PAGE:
phiffer.org

Dan Phiffer Dan Phiffer is an Internet enthusiast based in Troy, NY

The Problem We All Live Withwww.thisamericanlife.org

Class and attention quality

From yesterday’s New York Times article, “Wasting Time Is New Divide in Digital Era”:

“Despite the educational potential of computers, the reality is that their use for education or meaningful content creation is minuscule compared to their use for pure entertainment,” said Vicky Rideout, author of the decade-long Kaiser study. “Instead of closing the achievement gap, they’re widening the time-wasting gap.”

Policy makers and researchers say the challenges are heightened for parents and children with fewer resources—the very people who were supposed to be helped by closing the digital divide.

The same day Matt Mullenweg posted this video to his blog. It’s a presentation about the social implications of constantly using one’s iPhone, given at a country club.

Video

Digital literacy and attention quality are certainly important across the socioeconomic spectrum, but I do think that it’s legitimate for public policy to focus on the needs of lower income people. More from the Times article:

The new divide is such a cause of concern for the Federal Communications Commission that it is considering a proposal to spend $200 million to create a digital literacy corps. This group of hundreds, even thousands, of trainers would fan out to schools and libraries to teach productive uses of computers for parents, students and job seekers.

Separately, the commission will help send digital literacy trainers this fall to organizations like the Boys and Girls Club, the League of United Latin American Citizens, and the National Association for the Advancement of Colored People. Some of the financial support for this program, part of a broader initiative called Connect2Compete, comes from private companies like Best Buy and Microsoft.

Let me preface this by saying that I have much respect for Microsoft’s danah boyd, who is quoted in the article. But the idea of Best Buy and Microsoft funding a national digital literacy program sounds to me like McDonald’s funding a new school lunch program. “Connect2Compete” sounds like a great name for some dystopian parody of corporate-training-mill style technology education.

Don’t get me wrong, I fully support these kinds of initiatives. I just think we need more independent efforts, for example Jonathan Baldwin’s Tidepools. As part of his thesis project at Parsons, Baldwin set up free community wifi for primarily lower income residents of Brooklyn’s Red Hook. The community mapping application he created uses the visual language of gaming to do things like improve civic infrastructure and map out the locations of NYPD stop-and-frisks.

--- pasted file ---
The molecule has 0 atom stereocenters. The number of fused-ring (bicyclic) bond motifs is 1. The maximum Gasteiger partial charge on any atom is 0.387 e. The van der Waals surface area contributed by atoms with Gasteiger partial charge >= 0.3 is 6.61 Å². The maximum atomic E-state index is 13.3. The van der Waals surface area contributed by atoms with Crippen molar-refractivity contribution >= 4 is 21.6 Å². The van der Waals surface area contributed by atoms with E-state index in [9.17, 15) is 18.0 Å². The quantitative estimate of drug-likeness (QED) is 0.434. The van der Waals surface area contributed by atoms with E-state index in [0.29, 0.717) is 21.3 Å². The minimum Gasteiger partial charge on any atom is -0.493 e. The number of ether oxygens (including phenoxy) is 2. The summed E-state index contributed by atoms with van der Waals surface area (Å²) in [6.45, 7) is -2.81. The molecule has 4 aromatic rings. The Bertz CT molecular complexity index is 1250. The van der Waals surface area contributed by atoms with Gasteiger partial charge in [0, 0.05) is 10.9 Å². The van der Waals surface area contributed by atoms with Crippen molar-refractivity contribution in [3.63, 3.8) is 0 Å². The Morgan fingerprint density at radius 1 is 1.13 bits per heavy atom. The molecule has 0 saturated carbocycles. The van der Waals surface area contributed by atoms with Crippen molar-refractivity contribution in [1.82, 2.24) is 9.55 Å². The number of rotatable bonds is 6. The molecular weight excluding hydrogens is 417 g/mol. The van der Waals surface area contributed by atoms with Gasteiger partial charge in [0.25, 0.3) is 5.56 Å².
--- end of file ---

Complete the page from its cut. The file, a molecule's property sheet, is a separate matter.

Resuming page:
It’s impressive work, and I’m happy to hear he’ll be developing it further under the New America Foundation. And it’s given me a lot of ideas about how I should proceed with Occupy.here.

Why Cooper Union matterswww.brooklynrail.org

Litia Perta in the Brooklyn Rail:

American higher education now justifies itself on economic grounds: that we are producing the workforce for a global world. Such rhetoric has defined its function and has become its purpose. When was the last time debates around education articulated the virtues of higher thought, scholarship, a liberal education in the sense of one that frees the mind? When was the last time we explored the impact an idea, a novel, or a work of art can have on a person and on what they might decide to do with it? The danger of losing Cooper Union to the privatized, tuition-based educational model is not simply that we would lose one of the last bastions of non-instrumentalized education. The danger lies also in the fact that it would be like jumping out of the frying pan and into the fire, as even tuition-based institutions are faltering everywhere.

See also: Kevin Slavin’s rousing speech at the Cooper Union Community Summit

Also related: cooperunion.biz, a satire of both Cooper Union’s financial situation, and the “educational colonialism” model of NYU

Link

Hacking the WRT54GLnyc.thepublicschool.org

I’ve proposed a course at The Public School: Hacking the WRT54GL.

Lately I’ve been doing some projects that involve serving tiny self-contained websites on autonomous Linksys WRT54GL routers running OpenWRT. That is, websites you can only access by connecting to a specific wifi signal. In a creative sense I like the notion of giving web pages a physical presence, of focusing on a particular audience in a particular place. The technology is also pretty fun to work with.

The School of Mathematicsthewe.net

Kottke recently linked to the first post in a series of articles meant to “give you a better feeling for what math is all about.”

I am a big proponent of this type of informal education and must share a related effort called The School of Mathematics. It’s a free, ongoing workshop that meets in a Brooklyn studio on Saturdays. From the most recent email announcement:

We will discuss probability: either its origins (what does it even mean?) or its applications (game theory).

Meeting at 11am, bagels at 10:45.

Link

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